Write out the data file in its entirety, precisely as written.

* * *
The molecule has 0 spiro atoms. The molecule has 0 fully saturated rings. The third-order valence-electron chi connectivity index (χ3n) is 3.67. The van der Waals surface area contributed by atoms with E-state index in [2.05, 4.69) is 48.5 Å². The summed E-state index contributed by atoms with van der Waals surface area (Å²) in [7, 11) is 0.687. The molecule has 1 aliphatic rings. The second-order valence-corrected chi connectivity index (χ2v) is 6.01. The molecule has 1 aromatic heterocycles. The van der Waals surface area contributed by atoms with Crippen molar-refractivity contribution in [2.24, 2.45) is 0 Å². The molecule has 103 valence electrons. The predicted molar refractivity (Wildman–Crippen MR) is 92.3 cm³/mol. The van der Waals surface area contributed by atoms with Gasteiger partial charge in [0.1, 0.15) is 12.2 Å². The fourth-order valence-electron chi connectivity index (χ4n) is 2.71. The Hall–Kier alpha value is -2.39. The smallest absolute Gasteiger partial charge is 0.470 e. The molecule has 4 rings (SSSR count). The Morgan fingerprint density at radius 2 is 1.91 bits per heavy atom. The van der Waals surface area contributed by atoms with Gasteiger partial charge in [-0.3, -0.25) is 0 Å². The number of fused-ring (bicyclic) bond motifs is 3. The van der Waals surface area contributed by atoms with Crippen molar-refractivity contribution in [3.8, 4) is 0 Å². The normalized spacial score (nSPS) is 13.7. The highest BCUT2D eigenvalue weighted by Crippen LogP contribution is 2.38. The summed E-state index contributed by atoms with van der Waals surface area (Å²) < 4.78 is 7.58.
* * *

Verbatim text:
The molecule has 0 spiro atoms. The molecule has 0 fully saturated rings. The third-order valence-electron chi connectivity index (χ3n) is 3.67. The van der Waals surface area contributed by atoms with E-state index in [2.05, 4.69) is 48.5 Å². The summed E-state index contributed by atoms with van der Waals surface area (Å²) in [7, 11) is 0.687. The molecule has 1 aliphatic rings. The second-order valence-corrected chi connectivity index (χ2v) is 6.01. The molecule has 1 aromatic heterocycles. The van der Waals surface area contributed by atoms with Crippen molar-refractivity contribution in [2.24, 2.45) is 0 Å². The molecule has 103 valence electrons. The predicted molar refractivity (Wildman–Crippen MR) is 92.3 cm³/mol. The van der Waals surface area contributed by atoms with Gasteiger partial charge in [0.1, 0.15) is 12.2 Å². The fourth-order valence-electron chi connectivity index (χ4n) is 2.71. The Hall–Kier alpha value is -2.39. The smallest absolute Gasteiger partial charge is 0.470 e. The molecule has 4 rings (SSSR count). The Morgan fingerprint density at radius 2 is 1.91 bits per heavy atom. The van der Waals surface area contributed by atoms with Gasteiger partial charge in [-0.3, -0.25) is 0 Å². The number of fused-ring (bicyclic) bond motifs is 3. The van der Waals surface area contributed by atoms with Crippen molar-refractivity contribution in [3.8, 4) is 0 Å². The normalized spacial score (nSPS) is 13.7. The highest BCUT2D eigenvalue weighted by Crippen LogP contribution is 2.38. The summed E-state index contributed by atoms with van der Waals surface area (Å²) < 4.78 is 7.58.